If you have the freshest seafood, how would you cook it? Chinese would steam it to allow the freshest sweet taste reveal itself. If you have the best flour, how would you bake with it? Do you try to ferment it the best you can, so the natural flavour of flour "shine" through?
What if your flour is good, but less than the best to your taste, what would you do? Inject flavours! I decided I would embark on experiments on flavour enhancers on bread.
With this post, I have done four experiments with the T80 flour I have from France.
(1) T80 miche with garlic and continental parsley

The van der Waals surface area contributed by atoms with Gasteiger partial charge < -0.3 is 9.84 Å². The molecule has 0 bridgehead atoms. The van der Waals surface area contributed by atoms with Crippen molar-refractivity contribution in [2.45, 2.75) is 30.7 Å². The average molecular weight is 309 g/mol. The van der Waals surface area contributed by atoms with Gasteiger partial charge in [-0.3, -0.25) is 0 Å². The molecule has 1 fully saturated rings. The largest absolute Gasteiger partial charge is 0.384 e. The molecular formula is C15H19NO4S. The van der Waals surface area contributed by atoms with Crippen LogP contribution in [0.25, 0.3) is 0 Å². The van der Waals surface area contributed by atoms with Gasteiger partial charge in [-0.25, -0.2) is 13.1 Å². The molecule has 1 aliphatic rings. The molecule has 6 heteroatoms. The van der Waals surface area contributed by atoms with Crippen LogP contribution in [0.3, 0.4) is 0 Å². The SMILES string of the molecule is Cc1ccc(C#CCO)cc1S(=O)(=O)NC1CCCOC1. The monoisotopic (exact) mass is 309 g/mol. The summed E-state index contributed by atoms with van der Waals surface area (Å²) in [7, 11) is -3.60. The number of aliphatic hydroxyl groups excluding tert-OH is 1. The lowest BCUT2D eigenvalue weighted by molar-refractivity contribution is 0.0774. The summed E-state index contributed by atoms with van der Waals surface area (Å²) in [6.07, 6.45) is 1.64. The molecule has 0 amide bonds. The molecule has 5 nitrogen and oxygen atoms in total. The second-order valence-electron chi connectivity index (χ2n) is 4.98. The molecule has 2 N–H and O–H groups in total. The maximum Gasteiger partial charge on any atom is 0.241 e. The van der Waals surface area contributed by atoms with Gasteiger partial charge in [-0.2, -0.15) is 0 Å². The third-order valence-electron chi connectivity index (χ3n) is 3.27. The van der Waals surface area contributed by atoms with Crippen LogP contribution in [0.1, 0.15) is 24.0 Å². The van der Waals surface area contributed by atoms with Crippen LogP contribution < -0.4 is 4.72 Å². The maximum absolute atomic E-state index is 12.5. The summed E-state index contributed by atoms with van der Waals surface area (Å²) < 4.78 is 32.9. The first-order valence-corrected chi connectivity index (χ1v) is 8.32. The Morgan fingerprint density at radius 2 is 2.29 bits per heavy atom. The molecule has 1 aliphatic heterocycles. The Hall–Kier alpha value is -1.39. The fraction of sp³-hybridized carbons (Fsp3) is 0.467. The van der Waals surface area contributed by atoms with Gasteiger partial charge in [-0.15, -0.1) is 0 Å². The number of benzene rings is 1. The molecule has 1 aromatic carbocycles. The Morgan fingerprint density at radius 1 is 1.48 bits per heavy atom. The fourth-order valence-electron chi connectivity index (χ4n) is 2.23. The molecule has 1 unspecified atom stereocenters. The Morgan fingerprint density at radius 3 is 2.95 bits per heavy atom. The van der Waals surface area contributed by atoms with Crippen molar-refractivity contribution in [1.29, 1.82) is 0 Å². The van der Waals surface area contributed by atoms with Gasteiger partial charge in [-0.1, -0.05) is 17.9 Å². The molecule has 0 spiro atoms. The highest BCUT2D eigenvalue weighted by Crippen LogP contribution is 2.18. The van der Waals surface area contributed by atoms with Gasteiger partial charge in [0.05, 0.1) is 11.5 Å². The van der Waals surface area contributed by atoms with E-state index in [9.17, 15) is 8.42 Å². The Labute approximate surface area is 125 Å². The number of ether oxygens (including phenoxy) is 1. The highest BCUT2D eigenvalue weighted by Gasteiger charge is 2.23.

- 220 grams starter (refreshed using one part starter culture, two parts water and three parts T80 flour)
- 440 grams water
- 660 grams T80 flour
- 15 grams salt
Total dough weight was 1.3 kg and overall dough hydration was 67%. (Note: The water for the main dough was two times the starter, and the flour was three times the starter. The idea for the starter:water:flour ratio for the main dough came from Flo Makanai's 1.2.3 method for sourdough bread, a very clever and easy to follow formula.)
(1) Slow roast the garlic in 160 ºC oven for 1 1/2 hours or until very soft like cream. Chop the parsley finely (discard the stalks). Use 1 - 2 tbsp of butter (softened in room temperature) to bind the garlic and the parsley together with a pinch of salt.
(2) After bulk fermentation, divide the dough into two pieces, 400 grams and 920 grams. Roll out the small one like a pizza base. Spread the garlic parsley butter over it. Shape the bigger dough into a boule.